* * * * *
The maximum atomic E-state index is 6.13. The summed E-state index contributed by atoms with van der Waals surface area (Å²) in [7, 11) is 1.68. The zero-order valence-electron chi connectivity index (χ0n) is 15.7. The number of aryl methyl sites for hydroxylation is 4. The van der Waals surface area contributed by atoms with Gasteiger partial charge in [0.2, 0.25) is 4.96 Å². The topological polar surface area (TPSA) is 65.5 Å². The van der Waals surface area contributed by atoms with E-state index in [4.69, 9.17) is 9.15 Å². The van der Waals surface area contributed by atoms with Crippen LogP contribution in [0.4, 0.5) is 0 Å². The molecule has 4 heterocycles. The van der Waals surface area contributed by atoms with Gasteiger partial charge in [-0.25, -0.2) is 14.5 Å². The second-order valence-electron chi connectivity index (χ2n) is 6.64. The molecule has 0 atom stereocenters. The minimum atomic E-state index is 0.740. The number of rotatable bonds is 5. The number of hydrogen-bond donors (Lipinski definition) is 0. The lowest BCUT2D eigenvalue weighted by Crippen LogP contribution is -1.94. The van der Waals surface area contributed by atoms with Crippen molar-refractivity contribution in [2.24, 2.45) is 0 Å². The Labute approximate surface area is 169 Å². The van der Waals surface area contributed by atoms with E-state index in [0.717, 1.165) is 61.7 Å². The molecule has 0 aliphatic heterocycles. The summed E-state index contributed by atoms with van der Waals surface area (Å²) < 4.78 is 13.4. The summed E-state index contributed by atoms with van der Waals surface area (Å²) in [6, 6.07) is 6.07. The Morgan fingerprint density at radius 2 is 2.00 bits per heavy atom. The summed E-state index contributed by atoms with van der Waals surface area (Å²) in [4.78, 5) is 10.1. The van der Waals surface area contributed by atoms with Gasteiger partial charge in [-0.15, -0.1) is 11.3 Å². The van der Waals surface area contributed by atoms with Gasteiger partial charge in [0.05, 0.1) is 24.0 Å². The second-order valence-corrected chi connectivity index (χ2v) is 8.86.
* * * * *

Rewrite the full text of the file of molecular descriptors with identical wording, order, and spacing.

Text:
The maximum atomic E-state index is 6.13. The summed E-state index contributed by atoms with van der Waals surface area (Å²) in [7, 11) is 1.68. The zero-order valence-electron chi connectivity index (χ0n) is 15.7. The number of aryl methyl sites for hydroxylation is 4. The van der Waals surface area contributed by atoms with Gasteiger partial charge in [0.2, 0.25) is 4.96 Å². The topological polar surface area (TPSA) is 65.5 Å². The van der Waals surface area contributed by atoms with E-state index in [4.69, 9.17) is 9.15 Å². The van der Waals surface area contributed by atoms with Crippen LogP contribution in [0.4, 0.5) is 0 Å². The molecule has 4 heterocycles. The van der Waals surface area contributed by atoms with Gasteiger partial charge in [-0.25, -0.2) is 14.5 Å². The second-order valence-electron chi connectivity index (χ2n) is 6.64. The molecule has 0 atom stereocenters. The minimum atomic E-state index is 0.740. The number of rotatable bonds is 5. The number of hydrogen-bond donors (Lipinski definition) is 0. The lowest BCUT2D eigenvalue weighted by Crippen LogP contribution is -1.94. The van der Waals surface area contributed by atoms with Crippen molar-refractivity contribution in [2.24, 2.45) is 0 Å². The Labute approximate surface area is 169 Å². The van der Waals surface area contributed by atoms with E-state index in [0.717, 1.165) is 61.7 Å². The molecule has 0 aliphatic heterocycles. The summed E-state index contributed by atoms with van der Waals surface area (Å²) < 4.78 is 13.4. The summed E-state index contributed by atoms with van der Waals surface area (Å²) in [6, 6.07) is 6.07. The Morgan fingerprint density at radius 2 is 2.00 bits per heavy atom. The summed E-state index contributed by atoms with van der Waals surface area (Å²) in [4.78, 5) is 10.1. The van der Waals surface area contributed by atoms with Gasteiger partial charge in [-0.15, -0.1) is 11.3 Å². The van der Waals surface area contributed by atoms with Gasteiger partial charge in [0.05, 0.1) is 24.0 Å². The second-order valence-corrected chi connectivity index (χ2v) is 8.86.